Red Sox’s turnaround more about incumbents than newcomers

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We’ve heard it a million times now: the Red Sox changed the clubhouse culture for the better when they brought in Shane Victorino, Mike Napoli, Jonny Gomes and Ryan Dempster over the winter. And that’s certainly true. I imagine this has been the best Red Sox team to cover in several years, and they do, as a group, look like they’re having fun out there.

Of course, the winning probably helps. That’s often the response when chemistry comes up in stathead circles. Did the chemistry lead to winning or did the winning lead to chemistry? There typically is some narrative building going on. But these Red Sox did seem to need the jolt that Victorino and Gomes provided.

Still, that the Red Sox clinched their first AL East title since 2007 by winning Friday night has more to do with the players that were already there than the newly hired help, unless you want to give Gomes and the rest the credit for those turnarounds, too.

Here are the rWAR improvements from 2012 to ’13 of the incumbents (or the incumbents plus John Lackey, if you prefer. Lackey didn’t pitch last season following Tommy John surgery).

4.6 – Jacoby Ellsbury (1.0 to 5.6)
3.4 – Clay Buchholz (0.9 to 4.3)
2.9 – John Lackey (0.0 to 2.9)
2.2 – Jon Lester (0.7 to 2.9)
1.3 – Dustin Pedroia (4.9 to 6.2)
1.2 – Daniel Nava (1.5 to 2.7)
1.0 – David Ortiz (3.1 to 4.1)
1.0 – Jarrod Saltalamacchia (1.4 to 2.4)
0.9 – Felix Doubront (0.3 to 1.2)

The only Red Sox to return in significant roles this year and fail to improve are Junichi Tazawa, who has been about the same, and Will Middlebrooks.

Now, part of that improvement could be chalked up to chemistry, but health has been a bigger factor. And I think the return of former pitching coach John Farrell as manager had a lot to do with the bounce-back seasons from Buchholz and Lester. Of Boston’s five best players this year, Victorino is the only one who wasn’t there in 2012.

The Red Sox had a great offseason, with only the hideous Mark Melancon-for-Joel Hanrahan trade and Dempster signing looking like misfires opposite the Victorino, Napoli, Stephen Drew and Koji Uehara successes. However, it’s the pieces that were already in place that will lead the way as the team returns to the postseason for the first time since 2009.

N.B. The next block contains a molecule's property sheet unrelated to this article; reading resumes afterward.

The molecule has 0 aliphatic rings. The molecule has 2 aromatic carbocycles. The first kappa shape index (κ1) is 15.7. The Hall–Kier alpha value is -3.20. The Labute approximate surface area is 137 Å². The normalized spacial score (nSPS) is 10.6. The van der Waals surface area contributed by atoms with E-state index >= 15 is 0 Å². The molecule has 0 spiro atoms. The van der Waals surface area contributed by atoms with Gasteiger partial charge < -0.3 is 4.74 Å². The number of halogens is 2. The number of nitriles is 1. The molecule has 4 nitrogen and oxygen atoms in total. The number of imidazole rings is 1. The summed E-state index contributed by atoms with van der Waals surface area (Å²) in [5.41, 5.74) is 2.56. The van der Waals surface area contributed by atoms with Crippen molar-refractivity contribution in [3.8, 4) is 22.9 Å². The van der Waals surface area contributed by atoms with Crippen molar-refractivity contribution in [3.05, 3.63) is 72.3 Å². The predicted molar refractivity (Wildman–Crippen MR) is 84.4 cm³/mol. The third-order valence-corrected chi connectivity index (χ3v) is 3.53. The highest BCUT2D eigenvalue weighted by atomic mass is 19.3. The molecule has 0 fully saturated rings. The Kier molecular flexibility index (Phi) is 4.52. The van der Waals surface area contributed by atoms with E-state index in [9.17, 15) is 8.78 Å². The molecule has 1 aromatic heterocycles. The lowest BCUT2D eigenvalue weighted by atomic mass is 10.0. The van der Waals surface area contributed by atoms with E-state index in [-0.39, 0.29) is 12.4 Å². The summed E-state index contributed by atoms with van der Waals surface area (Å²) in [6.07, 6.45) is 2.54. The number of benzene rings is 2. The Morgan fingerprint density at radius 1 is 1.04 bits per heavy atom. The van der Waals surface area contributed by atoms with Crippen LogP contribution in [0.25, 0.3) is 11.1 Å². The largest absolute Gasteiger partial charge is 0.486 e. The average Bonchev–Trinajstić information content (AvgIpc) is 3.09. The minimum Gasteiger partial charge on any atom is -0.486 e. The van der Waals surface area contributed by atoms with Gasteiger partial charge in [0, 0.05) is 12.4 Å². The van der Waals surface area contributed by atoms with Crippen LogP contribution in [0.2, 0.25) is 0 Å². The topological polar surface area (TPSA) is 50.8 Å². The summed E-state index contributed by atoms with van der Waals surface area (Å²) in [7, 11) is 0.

Braves clinch postseason spot with 10-1 win over Nationals

Dansby Swanson
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The Braves clinched a postseason berth with Saturday’s 10-1 win over the Nationals. Now, the only question is whether they’ll get there with an NL East division title or via one of two wild card spots currently up for grabs.

Granted, things are looking pretty good on the division title front. After losing their second straight game to the Braves, the Nationals sit 10.5 games back of first place in the NL East, and every other division rival is at least 15 games out. The Braves, meanwhile, carry a magic number of four; should they clinch, it’ll be their 19th franchise title and 14th since they migrated to the East division in 1994.

They certainly looked like postseason contenders on Saturday. Mike Foltynewicz led the charge with six innings of one-run, five-strikeout ball, limiting the Nationals to four hits while rookie right-hander Austin Voth kept the Braves scoreless through 5 2/3 frames. Things started to tip in Atlanta’s favor in the sixth inning: Nick Markakis put the team on the board with an RBI single, and a four-run breakout in the seventh helped cement a sizable lead. Over the last three innings, the Braves found opportunity after opportunity against the Nationals’ bullpen, capitalizing on walks, throwing errors, and productive outs as they climbed toward a double-digit finish.

The win didn’t come without some sacrifice, however. The Braves lost Charlie Culberson to a facial injury after he was struck by a Fernando Rodney fastball in the seventh inning, and they’ll likely be without him for the remainder of the regular season — pending a formal diagnosis, of course. Culberson’s loss isn’t the only one the club is feeling right now, either, as Johan Camargo ended his season with a hairline fracture in his right shin and Freddie Freeman is playing through a minor bout of elbow soreness after making an early exit from Friday’s 5-0 shutout.